By adding more dimensions, the value of the data increases. As a strategy internally, we strive to always improve map coverage. Any given report, or series of reports that are developed, are placed on the map, and careful consideration is given to ensure we are able to accurately describe the data we have. When things converge near the center of the map, we know we’re doing a good job at delivering maximum value, to the greatest number of people. This benefits our own plans, and those of our partners. Ultimately, it focuses us and we do a better job for the listener.

For more updates on the role that data plays at 7digital, including reports sharing insights on music, audience and service, follow us on twitter, connect with us on LinkedIn, and bookmark our blog.

About the author:

Alan joined 7digital as Product Owner for Data in 2015, with a responsibility for ensuring the company are extracting value from and developing a line of data products. Prior to 7digital, Alan worked in a variety of roles, most recently, providing data to the entertainment industry through his own startup. Alan started his career working as a researcher in computer science, focusing his interests on the application of technology to measure the scale and distribution of content consumption on large Internet networks.  

Tag: 
Music Data
Digital Music
Future Planning
Data
anna.siegel@7digital.com
Wednesday, May 11, 2016 - 04:20

Today marks the beginning of the Technical Academy Tour as Academy Coordinator, Miles Pool, VP Technology, Paul Shannon and later, former apprentice, Mia Filisch head out across the UK to talk about our Technical Academy.

 

Continuous learning has always been part of the culture at 7digital and the Technical Academy allowed us to focus those ideas and start hiring apprentices. Changing the team entry requirements and providing a defined period of training allowed us to attract people from more diverse backgrounds and has increased the proportion of female developers in our team; it’s also strengthened the culture of learning and knowledge sharing at every level.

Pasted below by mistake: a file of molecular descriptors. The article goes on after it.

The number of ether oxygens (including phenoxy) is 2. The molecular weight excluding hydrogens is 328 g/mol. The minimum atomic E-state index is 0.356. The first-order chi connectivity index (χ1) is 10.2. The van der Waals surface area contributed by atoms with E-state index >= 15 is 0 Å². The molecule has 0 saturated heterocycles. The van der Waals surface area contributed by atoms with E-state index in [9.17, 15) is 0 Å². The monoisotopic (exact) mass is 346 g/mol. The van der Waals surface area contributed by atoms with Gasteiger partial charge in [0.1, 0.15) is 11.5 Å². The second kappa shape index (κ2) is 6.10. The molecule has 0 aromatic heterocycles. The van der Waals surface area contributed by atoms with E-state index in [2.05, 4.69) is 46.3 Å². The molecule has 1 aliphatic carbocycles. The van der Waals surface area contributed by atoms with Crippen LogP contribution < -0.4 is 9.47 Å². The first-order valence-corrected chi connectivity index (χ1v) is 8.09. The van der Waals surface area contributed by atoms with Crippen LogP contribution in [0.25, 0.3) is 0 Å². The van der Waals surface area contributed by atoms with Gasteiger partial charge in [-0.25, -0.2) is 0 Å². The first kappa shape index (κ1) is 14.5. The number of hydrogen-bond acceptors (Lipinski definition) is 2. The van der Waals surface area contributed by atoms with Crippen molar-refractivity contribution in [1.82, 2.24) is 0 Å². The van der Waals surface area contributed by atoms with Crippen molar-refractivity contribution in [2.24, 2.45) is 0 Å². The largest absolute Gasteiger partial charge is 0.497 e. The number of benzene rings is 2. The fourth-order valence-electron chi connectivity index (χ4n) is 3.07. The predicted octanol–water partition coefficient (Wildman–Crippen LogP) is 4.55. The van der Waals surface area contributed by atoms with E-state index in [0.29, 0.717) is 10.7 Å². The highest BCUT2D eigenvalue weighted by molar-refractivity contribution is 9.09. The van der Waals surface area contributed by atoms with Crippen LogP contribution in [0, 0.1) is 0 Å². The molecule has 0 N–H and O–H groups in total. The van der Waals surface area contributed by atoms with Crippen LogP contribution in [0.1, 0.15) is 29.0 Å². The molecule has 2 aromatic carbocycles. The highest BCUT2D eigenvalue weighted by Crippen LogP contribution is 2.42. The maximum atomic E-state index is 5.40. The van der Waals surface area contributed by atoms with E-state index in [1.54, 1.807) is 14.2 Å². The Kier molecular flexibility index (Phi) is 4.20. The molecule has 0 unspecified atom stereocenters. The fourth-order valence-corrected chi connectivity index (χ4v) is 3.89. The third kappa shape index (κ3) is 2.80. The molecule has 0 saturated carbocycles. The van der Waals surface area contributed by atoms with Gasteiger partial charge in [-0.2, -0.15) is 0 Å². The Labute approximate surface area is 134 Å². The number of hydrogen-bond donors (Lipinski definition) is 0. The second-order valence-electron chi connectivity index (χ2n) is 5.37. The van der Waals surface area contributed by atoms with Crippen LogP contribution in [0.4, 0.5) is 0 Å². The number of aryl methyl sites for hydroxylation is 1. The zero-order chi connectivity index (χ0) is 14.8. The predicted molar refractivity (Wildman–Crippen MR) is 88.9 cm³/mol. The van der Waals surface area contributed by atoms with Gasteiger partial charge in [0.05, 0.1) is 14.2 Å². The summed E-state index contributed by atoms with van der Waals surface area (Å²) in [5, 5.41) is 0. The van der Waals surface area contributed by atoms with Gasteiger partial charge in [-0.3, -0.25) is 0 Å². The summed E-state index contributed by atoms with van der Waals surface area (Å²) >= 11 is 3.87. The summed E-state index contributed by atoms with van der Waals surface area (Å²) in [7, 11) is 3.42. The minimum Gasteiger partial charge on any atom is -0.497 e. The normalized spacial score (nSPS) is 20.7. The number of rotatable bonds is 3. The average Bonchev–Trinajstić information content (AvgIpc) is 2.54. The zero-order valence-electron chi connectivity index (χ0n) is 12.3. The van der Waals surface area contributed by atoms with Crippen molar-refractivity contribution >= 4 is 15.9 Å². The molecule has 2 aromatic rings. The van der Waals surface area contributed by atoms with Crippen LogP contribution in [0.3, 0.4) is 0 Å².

Emma-Ashley Liles
Monday, April 4, 2016 - 13:48

Since I started at 7digital I’ve loved our belief in continuous improvement. Throughout our history as a company we have had a number of influential women working in various parts of organisation yet I knew there was more we could do to improve the diversity of our tech team.

 

Anonymous
Tuesday, February 16, 2016 - 18:30

Here at 7digital, we see the relationship between the customer and the developer as one of the most important aspects of software development. We treat software development as more of a craft than an engineering discipline. Craftsmen back in the day would have constant communication with their customers, receiving regular visits from their customer to discuss progress and alterations as the item takes shape.

 

Over the last twenty years, the agile software movement and extreme programming in particular has championed this with its short iterations, customer showcases and active customer participation in the creation of features.

 

Mia.Filisch
Tuesday, December 1, 2015 - 20:10

7digital software developer Mia Filisch attended the October 28th Velocity conference in Amsterdam. She was kind enough to share her account of the core takeaways here with us. She found that the core recurring theme around security was enough to inspire some internal knowledge sharing sessions she has already started scheming on. The diversity of insights led to a productive and informative conference. See below for her notes.

 

Key takeaways from specific sessions: